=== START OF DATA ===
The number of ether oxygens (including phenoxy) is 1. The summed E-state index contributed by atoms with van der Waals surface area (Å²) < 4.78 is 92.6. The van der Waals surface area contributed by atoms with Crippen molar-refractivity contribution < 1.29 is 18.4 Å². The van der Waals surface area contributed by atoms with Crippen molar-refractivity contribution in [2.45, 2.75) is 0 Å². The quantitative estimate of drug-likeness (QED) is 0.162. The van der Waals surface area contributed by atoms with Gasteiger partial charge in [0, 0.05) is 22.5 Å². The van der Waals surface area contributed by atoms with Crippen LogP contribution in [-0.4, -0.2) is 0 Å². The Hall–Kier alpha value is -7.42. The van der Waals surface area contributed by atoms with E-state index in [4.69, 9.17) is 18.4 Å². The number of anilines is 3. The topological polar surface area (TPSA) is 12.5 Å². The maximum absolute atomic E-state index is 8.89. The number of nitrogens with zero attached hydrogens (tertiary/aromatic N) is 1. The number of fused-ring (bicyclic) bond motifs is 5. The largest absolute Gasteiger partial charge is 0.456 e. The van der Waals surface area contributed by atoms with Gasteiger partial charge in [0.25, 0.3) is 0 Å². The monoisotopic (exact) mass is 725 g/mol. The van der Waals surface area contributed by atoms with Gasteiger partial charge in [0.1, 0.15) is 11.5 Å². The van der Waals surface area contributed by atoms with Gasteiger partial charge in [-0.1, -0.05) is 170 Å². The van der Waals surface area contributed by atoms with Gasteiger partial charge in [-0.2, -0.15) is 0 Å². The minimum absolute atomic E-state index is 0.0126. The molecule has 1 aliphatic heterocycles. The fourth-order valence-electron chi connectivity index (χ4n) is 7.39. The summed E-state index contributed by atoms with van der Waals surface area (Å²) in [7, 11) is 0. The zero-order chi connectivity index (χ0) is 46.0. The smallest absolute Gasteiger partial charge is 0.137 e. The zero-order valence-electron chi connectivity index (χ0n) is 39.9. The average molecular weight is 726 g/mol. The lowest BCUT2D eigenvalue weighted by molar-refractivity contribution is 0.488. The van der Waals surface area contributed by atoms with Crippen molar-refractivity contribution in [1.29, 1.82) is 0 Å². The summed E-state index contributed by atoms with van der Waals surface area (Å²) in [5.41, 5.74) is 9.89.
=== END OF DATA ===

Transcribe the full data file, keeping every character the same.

The number of ether oxygens (including phenoxy) is 1. The summed E-state index contributed by atoms with van der Waals surface area (Å²) < 4.78 is 92.6. The van der Waals surface area contributed by atoms with Crippen molar-refractivity contribution < 1.29 is 18.4 Å². The van der Waals surface area contributed by atoms with Crippen molar-refractivity contribution in [2.45, 2.75) is 0 Å². The quantitative estimate of drug-likeness (QED) is 0.162. The van der Waals surface area contributed by atoms with Gasteiger partial charge in [0, 0.05) is 22.5 Å². The van der Waals surface area contributed by atoms with Crippen LogP contribution in [-0.4, -0.2) is 0 Å². The Hall–Kier alpha value is -7.42. The van der Waals surface area contributed by atoms with E-state index in [4.69, 9.17) is 18.4 Å². The number of anilines is 3. The topological polar surface area (TPSA) is 12.5 Å². The maximum absolute atomic E-state index is 8.89. The number of nitrogens with zero attached hydrogens (tertiary/aromatic N) is 1. The number of fused-ring (bicyclic) bond motifs is 5. The largest absolute Gasteiger partial charge is 0.456 e. The van der Waals surface area contributed by atoms with Gasteiger partial charge in [0.25, 0.3) is 0 Å². The monoisotopic (exact) mass is 725 g/mol. The van der Waals surface area contributed by atoms with Gasteiger partial charge in [0.1, 0.15) is 11.5 Å². The van der Waals surface area contributed by atoms with Gasteiger partial charge in [-0.1, -0.05) is 170 Å². The van der Waals surface area contributed by atoms with Gasteiger partial charge in [-0.2, -0.15) is 0 Å². The minimum absolute atomic E-state index is 0.0126. The molecule has 1 aliphatic heterocycles. The fourth-order valence-electron chi connectivity index (χ4n) is 7.39. The summed E-state index contributed by atoms with van der Waals surface area (Å²) in [7, 11) is 0. The zero-order chi connectivity index (χ0) is 46.0. The smallest absolute Gasteiger partial charge is 0.137 e. The zero-order valence-electron chi connectivity index (χ0n) is 39.9. The average molecular weight is 726 g/mol. The lowest BCUT2D eigenvalue weighted by molar-refractivity contribution is 0.488. The van der Waals surface area contributed by atoms with Crippen molar-refractivity contribution in [1.29, 1.82) is 0 Å². The summed E-state index contributed by atoms with van der Waals surface area (Å²) in [5.41, 5.74) is 9.89.